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Posts Tagged ‘hydropower’

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Reports the
Stanford News, “A new agreement brings together hydropower and river conservation communities to fight climate change while restoring and sustaining rivers.”

I love getting tips on blog-worthy topics. This week, Earle sent an article from the Stanford News about a truce between environmentalists and hydropower companies, a promising rapprochement. People on opposing sides of a critical issue working quietly together to find common ground.

Devon Ryan wrote, “A dialogue organized by Stanford that brought together environmental organizations, hydropower companies, investors, government agencies and universities has resulted in an important new agreement to help address climate change by advancing both the renewable energy and storage benefits of hydropower and the environmental and economic benefits of healthy rivers.”

The New York Times also covered the peacemaking. Here is Brad Plumer on the topic: “The industry that operates America’s hydroelectric dams and several environmental groups announced an unusual agreement Tuesday to work together to get more clean energy from hydropower while reducing the environmental harm from dams, in a sign that the threat of climate change is spurring both sides to rethink their decades-long battle over a large but contentious source of renewable power.

“The United States generated about 7 percent of its electricity last year from hydropower, mainly from large dams built decades ago, such as the Hoover Dam, which uses flowing water from the Colorado River to power turbines. But while these facilities don’t emit planet-warming carbon dioxide, the dams themselves have often proved ecologically devastating, choking off America’s once-wild rivers and killing fish populations.

“So, over the past 50 years, conservation groups have rallied to block any large new dams from being built, while proposals to upgrade older hydropower facilities or construct new water-powered energy-storage projects have often been bogged down in lengthy regulatory disputes over environmental safeguards. …

“In a joint statement, industry groups and environmentalists said they would collaborate on a set of specific policy measures that could help generate more renewable electricity from dams already in place, while retrofitting many of the nation’s 90,000 existing dams to be safer and less ecologically damaging.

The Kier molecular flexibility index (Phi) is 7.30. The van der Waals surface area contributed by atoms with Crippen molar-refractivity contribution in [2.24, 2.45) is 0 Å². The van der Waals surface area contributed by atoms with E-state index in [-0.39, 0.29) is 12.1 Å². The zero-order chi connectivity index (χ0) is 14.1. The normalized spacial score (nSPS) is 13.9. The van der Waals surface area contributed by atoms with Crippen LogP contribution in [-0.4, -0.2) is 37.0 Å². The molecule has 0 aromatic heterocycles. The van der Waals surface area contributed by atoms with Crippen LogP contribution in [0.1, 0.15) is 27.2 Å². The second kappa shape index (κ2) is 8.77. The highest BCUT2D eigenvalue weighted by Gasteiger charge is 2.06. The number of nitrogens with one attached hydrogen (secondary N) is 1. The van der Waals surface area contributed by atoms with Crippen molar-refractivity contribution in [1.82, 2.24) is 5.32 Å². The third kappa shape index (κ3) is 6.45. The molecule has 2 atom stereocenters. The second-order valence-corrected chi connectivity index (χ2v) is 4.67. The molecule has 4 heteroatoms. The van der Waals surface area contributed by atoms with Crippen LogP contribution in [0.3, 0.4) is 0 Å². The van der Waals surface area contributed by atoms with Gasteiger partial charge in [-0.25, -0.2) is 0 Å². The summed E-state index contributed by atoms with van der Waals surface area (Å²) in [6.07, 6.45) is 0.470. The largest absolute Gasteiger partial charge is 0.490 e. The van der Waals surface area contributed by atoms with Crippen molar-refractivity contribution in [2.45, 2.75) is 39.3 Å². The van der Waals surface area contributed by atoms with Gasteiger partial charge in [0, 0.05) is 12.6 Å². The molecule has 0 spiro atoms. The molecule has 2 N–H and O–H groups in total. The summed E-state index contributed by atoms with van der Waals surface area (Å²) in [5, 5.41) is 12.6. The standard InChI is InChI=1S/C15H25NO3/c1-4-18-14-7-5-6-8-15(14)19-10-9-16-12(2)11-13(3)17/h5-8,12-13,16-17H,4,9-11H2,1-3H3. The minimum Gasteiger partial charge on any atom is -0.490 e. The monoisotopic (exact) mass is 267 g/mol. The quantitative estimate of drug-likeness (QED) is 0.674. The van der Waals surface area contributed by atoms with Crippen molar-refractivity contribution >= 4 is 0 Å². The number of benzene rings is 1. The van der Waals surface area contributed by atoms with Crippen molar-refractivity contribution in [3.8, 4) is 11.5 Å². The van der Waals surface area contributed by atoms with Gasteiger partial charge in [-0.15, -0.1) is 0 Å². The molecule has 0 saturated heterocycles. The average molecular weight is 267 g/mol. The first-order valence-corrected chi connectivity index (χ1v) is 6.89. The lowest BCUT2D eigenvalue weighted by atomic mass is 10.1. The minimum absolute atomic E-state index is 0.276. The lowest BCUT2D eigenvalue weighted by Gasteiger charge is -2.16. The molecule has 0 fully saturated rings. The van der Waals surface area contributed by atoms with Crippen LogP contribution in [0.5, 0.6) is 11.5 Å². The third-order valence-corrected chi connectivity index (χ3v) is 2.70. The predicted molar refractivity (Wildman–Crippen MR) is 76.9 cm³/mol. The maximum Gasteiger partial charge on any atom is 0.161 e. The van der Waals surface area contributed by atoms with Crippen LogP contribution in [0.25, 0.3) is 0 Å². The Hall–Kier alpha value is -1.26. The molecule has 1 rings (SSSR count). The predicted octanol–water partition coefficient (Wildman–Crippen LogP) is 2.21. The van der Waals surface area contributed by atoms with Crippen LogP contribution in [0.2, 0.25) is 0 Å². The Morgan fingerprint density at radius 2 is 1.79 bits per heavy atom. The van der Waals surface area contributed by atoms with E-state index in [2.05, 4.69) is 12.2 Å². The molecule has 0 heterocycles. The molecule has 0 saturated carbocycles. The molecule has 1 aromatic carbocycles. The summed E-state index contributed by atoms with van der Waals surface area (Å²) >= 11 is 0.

“The two sides also said they would work together to accelerate the removal of older dams that are no longer needed, in order to improve the health of rivers. More than 1,000 dams nationwide have already been torn down in recent decades.

“The statement, the result of two years of quiet negotiations, was signed by the National Hydropower Association, an industry trade group, as well as environmental groups including American Rivers, the World Wildlife Fund and the Union of Concerned Scientists. Another influential organization, The Nature Conservancy, listed itself as a ‘participant,’ signaling that it was not prepared to sign the full statement but would stay engaged in the ongoing dialogue over hydropower policies.

“Bob Irvin, the president of American Rivers, which has long highlighted the harm that dams cause to the nation’s waterways, said that growing concern over global warming had caused some environmentalists to reassess their longstanding opposition to hydropower. …

Mr. Irvin emphasized that his group would still oppose any effort to build new dams on rivers. But that still left plenty of room for compromise.

“As an example, he pointed to the Penobscot River in Maine, where environmentalists, energy companies and the Penobscot Indian Nation reached a landmark agreement in 2004 to upgrade several dams in the river basin while raising money to remove two other dams that had blocked fish from migrating inland for more than a century. The result: The hydropower companies on the Penobscot ended up producing at least as much clean electricity as before, while endangered Atlantic salmon have returned to the rivers. (For more on that, read an article I acquired for my former magazine, here.) …

“Said Malcolm Woolf, president of the National Hydropower Association, ‘We’re now willing to talk about removing uneconomic dams, and environmentalists are no longer talking about all hydropower being bad.’

“Energy experts have said that adding more hydropower could provide a useful tool in the fight against climate change. While wind turbines and solar panels are becoming more widespread, they don’t run all the time, and hydroelectricity can offer a backstop as utilities clean up their electrical grids. …

“ ‘We’re not talking about the Hoover Dams of old,’ said Jose Zayas, a former Energy Department official who oversaw the study. ‘There have been some big technological advances that now let us produce more energy in a much more sustainable way.’ Some companies are designing new turbines that allow fish to pass safely through, while others are looking at ways to reduce oxygen depletion in the water caused by dams.

“One particularly promising approach is to build more facilities known as pumped hydro storage, an old technology that involves connecting two reservoirs of water, one at a higher altitude than the other. When there’s surplus electricity on the grid, these facilities use that power to pump water from the lower reservoir to the higher one. When electricity is needed, such as during lulls in wind or solar power, the water flows back downhill, spinning a turbine to generate electricity.”

More at the New York Times, here. And you can read Devon Ryan’s Stanford News interview with “Dan Reicher, a former U.S. assistant secretary of energy, and board member of the conservation group American Rivers, who launched and helped lead the meetings,” here.

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